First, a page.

I was twenty years old, working at a frame shop in downtown Dallas. I lived alone in a trailer, in a field beside a freeway.
I was saving my money to go to art school in Philadelphia in the fall. Through a friend of a friend, I met Laura Hanley. Laura had just come home from Brown University. She was a thin girl of medium height, with short, wavy brown hair. I never had a photo of her, but she looked like astronomer Bethany Cobb.
Laura had a quiet grace. She’d studied at the Providence Zen Center so I talked to her about the ideas I’d gotten from Alan Watts. I developed a huge crush on Laura instantly, and plotted to see her as often as I could.
One spring day before the awful heat, I went to White Rock Lake with my usual gang of friends. Laura arrived with a handsome, bearded young man, and I didn’t know if he was her boyfriend or not. She wore a summer shift, printed with Van Gogh drawings. I went crazy inside with desire for her. Maneuvering myself subtlely, I lay down on the grass and put my head in her lap. The man she’d come with was in sight, playing Frisbee. Laura held my hand and the hand of another girl while we talked. Oh, her warm legs were around my head and I looked up into her nostrils as she spoke softly. Ecstasy.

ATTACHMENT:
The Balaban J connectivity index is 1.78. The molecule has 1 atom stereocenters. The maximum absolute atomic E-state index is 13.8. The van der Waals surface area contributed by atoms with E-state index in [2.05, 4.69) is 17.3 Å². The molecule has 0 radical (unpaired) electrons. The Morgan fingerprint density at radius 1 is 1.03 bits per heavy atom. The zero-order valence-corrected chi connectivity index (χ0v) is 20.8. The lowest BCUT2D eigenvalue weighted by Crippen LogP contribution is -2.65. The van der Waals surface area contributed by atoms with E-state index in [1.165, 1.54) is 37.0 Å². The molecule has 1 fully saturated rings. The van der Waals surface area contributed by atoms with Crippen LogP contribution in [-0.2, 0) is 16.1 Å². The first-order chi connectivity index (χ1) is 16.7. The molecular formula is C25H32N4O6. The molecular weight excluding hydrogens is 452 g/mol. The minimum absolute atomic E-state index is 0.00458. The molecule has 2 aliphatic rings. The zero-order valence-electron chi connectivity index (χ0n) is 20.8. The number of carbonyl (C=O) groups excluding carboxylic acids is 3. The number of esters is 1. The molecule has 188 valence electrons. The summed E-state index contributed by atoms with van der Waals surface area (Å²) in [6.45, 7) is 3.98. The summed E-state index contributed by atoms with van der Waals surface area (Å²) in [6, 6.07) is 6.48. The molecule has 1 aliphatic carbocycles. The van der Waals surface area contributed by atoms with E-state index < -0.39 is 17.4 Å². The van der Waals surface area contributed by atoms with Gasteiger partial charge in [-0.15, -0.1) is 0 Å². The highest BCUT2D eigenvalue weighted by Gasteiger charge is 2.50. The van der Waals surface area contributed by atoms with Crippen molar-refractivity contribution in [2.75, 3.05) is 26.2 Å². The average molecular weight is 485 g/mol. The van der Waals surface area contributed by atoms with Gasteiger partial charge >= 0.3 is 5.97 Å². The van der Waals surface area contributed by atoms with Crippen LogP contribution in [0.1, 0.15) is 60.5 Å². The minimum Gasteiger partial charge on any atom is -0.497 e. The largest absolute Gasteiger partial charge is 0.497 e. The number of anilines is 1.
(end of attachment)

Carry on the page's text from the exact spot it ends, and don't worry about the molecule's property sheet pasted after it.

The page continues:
Laura was dissatisfied with life, wasn’t sure what she wanted to do. She didn’t like Brown and looked for a new direction. Zen didn’t satisfy her yearning for spiritual community, either. She attended “group study meetings” which she described as “Christian.” I asked her to go out with me one weekend, and she said she wanted to but we’d have to wait until she got back from a “retreat” in Colorado. I phoned her house after her scheduled return, but she decided to stay longer. A week, two weeks, three weeks passed.
After a month, a friend told me Laura had joined Reverend Sun Myung Moon’s Unification Church. She was working on a communal farm in the Rockies that the Church owned. This revelation gave pause to my ignorant lust. I’d heard news reports about Reverend Moon’s operations for years, and they sounded ridiculous. Moon dictated every aspect of his followers’ lives. He picked out disciples two by two — apparently at random — and commanded them to marry. And they did it! I wondered about these people. Why did they just turn their lives over to Moon? He wasn’t attractive, and life in his service was by no means pleasant.